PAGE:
photo of Larry Snyder, President of Catholic Charities USA

Of Picket Fences and Picket Lines: Labor Day Realities in a Global Economy

A few days ago many Americans gathered around the barbecue with family and friends, celebrating the end of summer at Labor Day picnics.  It is a bucolic picture, the image of hard-working America we practically hold sacred.  But in reality many of those picnickers are anxious about keeping the jobs they have and 14 million other Americans mourn the jobs they lost. Since the financial crisis began, the number of Americans coming to Catholic Charities for help with their basic needs – housing, food, prescriptions – has risen from 8.5 million in 2008 to 10.3 million in 2010.

Labor Day weekend began on the heels of the U.S. Bureau of Labor Statistics most recent employment situation report. The unemployment rate – 9.1 percent – has remained unchanged for the past five months. Six million people, about half of the total unemployed, have been jobless for more than 27 months.  Nearly one million of them have the distinction of being categorized as “discouraged workers” who no longer are looking for work because they believe no jobs are available for them.  As a result of government downsizing 550,000 more Americans have lost their jobs.  The Washington Post provides a glimpse into the world of unemployment through the paper’s “Help Wanted” project, which follows six unemployed persons as they struggle to pay bills and meet the other challenges of joblessness.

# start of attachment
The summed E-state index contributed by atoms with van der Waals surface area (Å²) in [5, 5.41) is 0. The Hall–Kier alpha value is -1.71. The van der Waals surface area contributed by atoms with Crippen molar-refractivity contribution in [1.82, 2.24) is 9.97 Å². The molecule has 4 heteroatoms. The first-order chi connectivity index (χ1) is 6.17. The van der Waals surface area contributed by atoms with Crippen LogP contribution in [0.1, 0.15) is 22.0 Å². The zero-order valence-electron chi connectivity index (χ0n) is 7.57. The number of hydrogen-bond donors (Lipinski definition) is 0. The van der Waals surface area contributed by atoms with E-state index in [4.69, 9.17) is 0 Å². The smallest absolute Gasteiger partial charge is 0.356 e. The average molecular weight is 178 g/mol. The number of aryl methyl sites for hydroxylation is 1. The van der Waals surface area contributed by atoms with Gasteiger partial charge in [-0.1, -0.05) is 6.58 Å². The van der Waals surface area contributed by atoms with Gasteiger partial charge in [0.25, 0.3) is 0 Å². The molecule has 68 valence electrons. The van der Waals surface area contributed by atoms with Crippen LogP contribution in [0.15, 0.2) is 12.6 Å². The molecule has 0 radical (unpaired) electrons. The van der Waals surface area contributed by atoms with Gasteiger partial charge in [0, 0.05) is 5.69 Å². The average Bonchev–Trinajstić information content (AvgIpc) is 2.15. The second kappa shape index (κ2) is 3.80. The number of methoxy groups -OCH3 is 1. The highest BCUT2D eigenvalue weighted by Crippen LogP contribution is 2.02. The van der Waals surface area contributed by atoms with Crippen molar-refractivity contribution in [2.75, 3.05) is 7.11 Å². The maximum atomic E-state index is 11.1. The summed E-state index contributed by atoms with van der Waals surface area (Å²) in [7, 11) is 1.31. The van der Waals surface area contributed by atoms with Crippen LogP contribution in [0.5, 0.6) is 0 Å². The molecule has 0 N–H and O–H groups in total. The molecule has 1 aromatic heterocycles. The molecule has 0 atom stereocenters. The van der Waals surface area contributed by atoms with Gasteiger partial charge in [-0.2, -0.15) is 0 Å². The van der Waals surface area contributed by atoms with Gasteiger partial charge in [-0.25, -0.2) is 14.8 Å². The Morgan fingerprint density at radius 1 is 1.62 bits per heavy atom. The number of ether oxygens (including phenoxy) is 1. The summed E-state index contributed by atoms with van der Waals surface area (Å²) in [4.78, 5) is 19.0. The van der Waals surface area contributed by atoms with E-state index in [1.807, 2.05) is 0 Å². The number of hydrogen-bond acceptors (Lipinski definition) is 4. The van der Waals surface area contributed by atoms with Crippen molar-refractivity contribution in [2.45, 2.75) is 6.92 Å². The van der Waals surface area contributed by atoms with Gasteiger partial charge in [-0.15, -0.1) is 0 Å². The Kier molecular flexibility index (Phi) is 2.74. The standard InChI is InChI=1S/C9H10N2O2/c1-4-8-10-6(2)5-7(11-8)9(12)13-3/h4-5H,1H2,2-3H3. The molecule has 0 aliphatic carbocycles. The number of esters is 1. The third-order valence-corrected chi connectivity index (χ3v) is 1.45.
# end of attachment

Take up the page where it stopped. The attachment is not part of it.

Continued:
The critical relationship between work and human dignity has long been recognized in Catholic social teaching.  Work is more than a way to make a living; it is a form of continuing participation in God’s creation.  And if the dignity of work is to be protected, then the basic rights of workers must be respected as well . The labor movement that emerged in the late 19th century produced the trade unions that served to protect workers for the greater part of the 20th century.

However, we recognize that the economic and political environments of the mid-1900s have changed considerably over the past several decades.  From a situation where business and politics took place within national boundaries to our present world of international trade and finance the power of a government to wield significant control over its economy has diminished. The frustration we all feel about the inability of Congress to find ground to work together may largely be rooted in this new reality.  The opportunity before us, though, was articulated by Pope Benedict XVI in Caritas in Veritate:   “…it seems more realistic to re-evaluate [government’s] role and their powers, which need to be prudently reviewed and remodeled so as to enable them, perhaps through new forms of engagement, to address the challenges of today’s world.”

Similarly the structure of the American workforce has changed as technology has introduced new industries and jobs unimaginable in 1930. We must bring the same creative energy that gave birth to our labor unions to design new models for worker training, opportunity, and protection.

This week we will gather together again, this time around the television to watch and hear President Obama’s plan for job growth. We would be well advised to remember the Holy Father’s words as the president lays out his proposal: understand both the limits and strengths of our government in solving our problems. Then encourage our leaders to find new forms of engagement – with the nonprofit sector, with private and public companies, with labor organizations, with working Americans of all stripes – to discover the breakthrough solutions we need.

The old models no longer work.  We must think and act anew if we are to create our future.